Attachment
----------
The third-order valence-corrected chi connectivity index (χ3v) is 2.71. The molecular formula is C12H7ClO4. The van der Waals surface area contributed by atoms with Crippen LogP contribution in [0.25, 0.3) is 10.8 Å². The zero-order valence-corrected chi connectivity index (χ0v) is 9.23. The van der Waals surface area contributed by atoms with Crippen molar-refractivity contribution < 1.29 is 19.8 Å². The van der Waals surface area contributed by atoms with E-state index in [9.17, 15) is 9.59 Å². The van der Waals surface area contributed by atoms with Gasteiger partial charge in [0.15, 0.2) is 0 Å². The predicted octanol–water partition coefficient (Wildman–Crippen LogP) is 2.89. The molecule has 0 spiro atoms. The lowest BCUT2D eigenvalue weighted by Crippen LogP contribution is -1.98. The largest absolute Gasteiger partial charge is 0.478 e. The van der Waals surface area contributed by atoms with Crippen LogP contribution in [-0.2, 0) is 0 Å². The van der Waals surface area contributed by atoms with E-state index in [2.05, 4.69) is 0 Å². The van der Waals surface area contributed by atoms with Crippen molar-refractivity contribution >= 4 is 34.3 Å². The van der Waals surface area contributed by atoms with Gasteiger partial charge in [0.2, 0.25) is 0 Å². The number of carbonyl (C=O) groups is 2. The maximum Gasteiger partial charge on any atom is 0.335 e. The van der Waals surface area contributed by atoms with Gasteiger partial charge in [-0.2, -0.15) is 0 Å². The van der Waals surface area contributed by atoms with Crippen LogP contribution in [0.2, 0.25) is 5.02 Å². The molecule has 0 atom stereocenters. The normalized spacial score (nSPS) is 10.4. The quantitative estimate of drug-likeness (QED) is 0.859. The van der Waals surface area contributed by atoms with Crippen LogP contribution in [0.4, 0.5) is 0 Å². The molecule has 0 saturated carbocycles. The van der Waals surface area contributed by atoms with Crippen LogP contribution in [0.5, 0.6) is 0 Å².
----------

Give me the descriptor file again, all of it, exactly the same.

The third-order valence-corrected chi connectivity index (χ3v) is 2.71. The molecular formula is C12H7ClO4. The van der Waals surface area contributed by atoms with Crippen LogP contribution in [0.25, 0.3) is 10.8 Å². The zero-order valence-corrected chi connectivity index (χ0v) is 9.23. The van der Waals surface area contributed by atoms with Crippen molar-refractivity contribution < 1.29 is 19.8 Å². The van der Waals surface area contributed by atoms with E-state index in [9.17, 15) is 9.59 Å². The van der Waals surface area contributed by atoms with Gasteiger partial charge in [0.15, 0.2) is 0 Å². The predicted octanol–water partition coefficient (Wildman–Crippen LogP) is 2.89. The molecule has 0 spiro atoms. The lowest BCUT2D eigenvalue weighted by Crippen LogP contribution is -1.98. The largest absolute Gasteiger partial charge is 0.478 e. The van der Waals surface area contributed by atoms with Crippen LogP contribution in [-0.2, 0) is 0 Å². The van der Waals surface area contributed by atoms with E-state index in [2.05, 4.69) is 0 Å². The van der Waals surface area contributed by atoms with Crippen molar-refractivity contribution >= 4 is 34.3 Å². The van der Waals surface area contributed by atoms with Gasteiger partial charge in [0.2, 0.25) is 0 Å². The number of carbonyl (C=O) groups is 2. The maximum Gasteiger partial charge on any atom is 0.335 e. The van der Waals surface area contributed by atoms with Gasteiger partial charge in [-0.2, -0.15) is 0 Å². The van der Waals surface area contributed by atoms with Crippen LogP contribution in [0.2, 0.25) is 5.02 Å². The molecule has 0 atom stereocenters. The normalized spacial score (nSPS) is 10.4. The quantitative estimate of drug-likeness (QED) is 0.859. The van der Waals surface area contributed by atoms with Crippen LogP contribution in [0.4, 0.5) is 0 Å². The molecule has 0 saturated carbocycles. The van der Waals surface area contributed by atoms with Crippen LogP contribution in [0.5, 0.6) is 0 Å².